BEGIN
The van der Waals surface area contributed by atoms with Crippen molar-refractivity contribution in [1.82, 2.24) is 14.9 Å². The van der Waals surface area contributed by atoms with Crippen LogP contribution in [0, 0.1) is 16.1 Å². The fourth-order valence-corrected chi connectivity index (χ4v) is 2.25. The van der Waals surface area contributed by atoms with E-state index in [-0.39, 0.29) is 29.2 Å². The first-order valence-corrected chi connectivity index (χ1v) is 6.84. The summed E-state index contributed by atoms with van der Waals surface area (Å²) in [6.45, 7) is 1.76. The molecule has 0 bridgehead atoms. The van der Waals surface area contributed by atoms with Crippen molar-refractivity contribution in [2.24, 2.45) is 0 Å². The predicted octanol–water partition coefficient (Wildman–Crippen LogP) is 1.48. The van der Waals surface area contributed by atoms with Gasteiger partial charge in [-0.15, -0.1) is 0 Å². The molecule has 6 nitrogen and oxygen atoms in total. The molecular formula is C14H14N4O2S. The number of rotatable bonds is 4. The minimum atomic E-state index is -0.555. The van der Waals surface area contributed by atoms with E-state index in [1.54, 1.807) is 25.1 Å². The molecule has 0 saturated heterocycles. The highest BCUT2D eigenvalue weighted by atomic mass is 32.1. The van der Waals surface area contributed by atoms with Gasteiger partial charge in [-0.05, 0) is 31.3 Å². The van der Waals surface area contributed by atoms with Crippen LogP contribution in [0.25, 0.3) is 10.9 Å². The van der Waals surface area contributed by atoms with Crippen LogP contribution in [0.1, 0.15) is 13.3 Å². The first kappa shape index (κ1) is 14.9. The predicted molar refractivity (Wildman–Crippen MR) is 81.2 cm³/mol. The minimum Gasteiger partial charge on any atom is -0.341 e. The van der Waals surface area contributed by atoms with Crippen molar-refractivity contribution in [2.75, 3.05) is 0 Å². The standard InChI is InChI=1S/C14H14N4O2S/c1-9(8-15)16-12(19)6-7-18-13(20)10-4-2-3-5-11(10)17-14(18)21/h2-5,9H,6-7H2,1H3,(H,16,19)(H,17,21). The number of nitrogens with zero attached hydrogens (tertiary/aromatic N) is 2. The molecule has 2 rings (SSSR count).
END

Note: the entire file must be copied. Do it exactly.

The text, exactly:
The van der Waals surface area contributed by atoms with Crippen molar-refractivity contribution in [1.82, 2.24) is 14.9 Å². The van der Waals surface area contributed by atoms with Crippen LogP contribution in [0, 0.1) is 16.1 Å². The fourth-order valence-corrected chi connectivity index (χ4v) is 2.25. The van der Waals surface area contributed by atoms with E-state index in [-0.39, 0.29) is 29.2 Å². The first-order valence-corrected chi connectivity index (χ1v) is 6.84. The summed E-state index contributed by atoms with van der Waals surface area (Å²) in [6.45, 7) is 1.76. The molecule has 0 bridgehead atoms. The van der Waals surface area contributed by atoms with Crippen molar-refractivity contribution in [2.24, 2.45) is 0 Å². The predicted octanol–water partition coefficient (Wildman–Crippen LogP) is 1.48. The van der Waals surface area contributed by atoms with Gasteiger partial charge in [-0.15, -0.1) is 0 Å². The molecule has 6 nitrogen and oxygen atoms in total. The molecular formula is C14H14N4O2S. The number of rotatable bonds is 4. The minimum atomic E-state index is -0.555. The van der Waals surface area contributed by atoms with E-state index in [1.54, 1.807) is 25.1 Å². The molecule has 0 saturated heterocycles. The highest BCUT2D eigenvalue weighted by atomic mass is 32.1. The van der Waals surface area contributed by atoms with Gasteiger partial charge in [-0.05, 0) is 31.3 Å². The van der Waals surface area contributed by atoms with Crippen LogP contribution in [0.25, 0.3) is 10.9 Å². The van der Waals surface area contributed by atoms with Crippen LogP contribution in [0.1, 0.15) is 13.3 Å². The first kappa shape index (κ1) is 14.9. The predicted molar refractivity (Wildman–Crippen MR) is 81.2 cm³/mol. The minimum Gasteiger partial charge on any atom is -0.341 e. The van der Waals surface area contributed by atoms with Crippen molar-refractivity contribution in [2.75, 3.05) is 0 Å². The standard InChI is InChI=1S/C14H14N4O2S/c1-9(8-15)16-12(19)6-7-18-13(20)10-4-2-3-5-11(10)17-14(18)21/h2-5,9H,6-7H2,1H3,(H,16,19)(H,17,21). The number of nitrogens with zero attached hydrogens (tertiary/aromatic N) is 2. The molecule has 2 rings (SSSR count).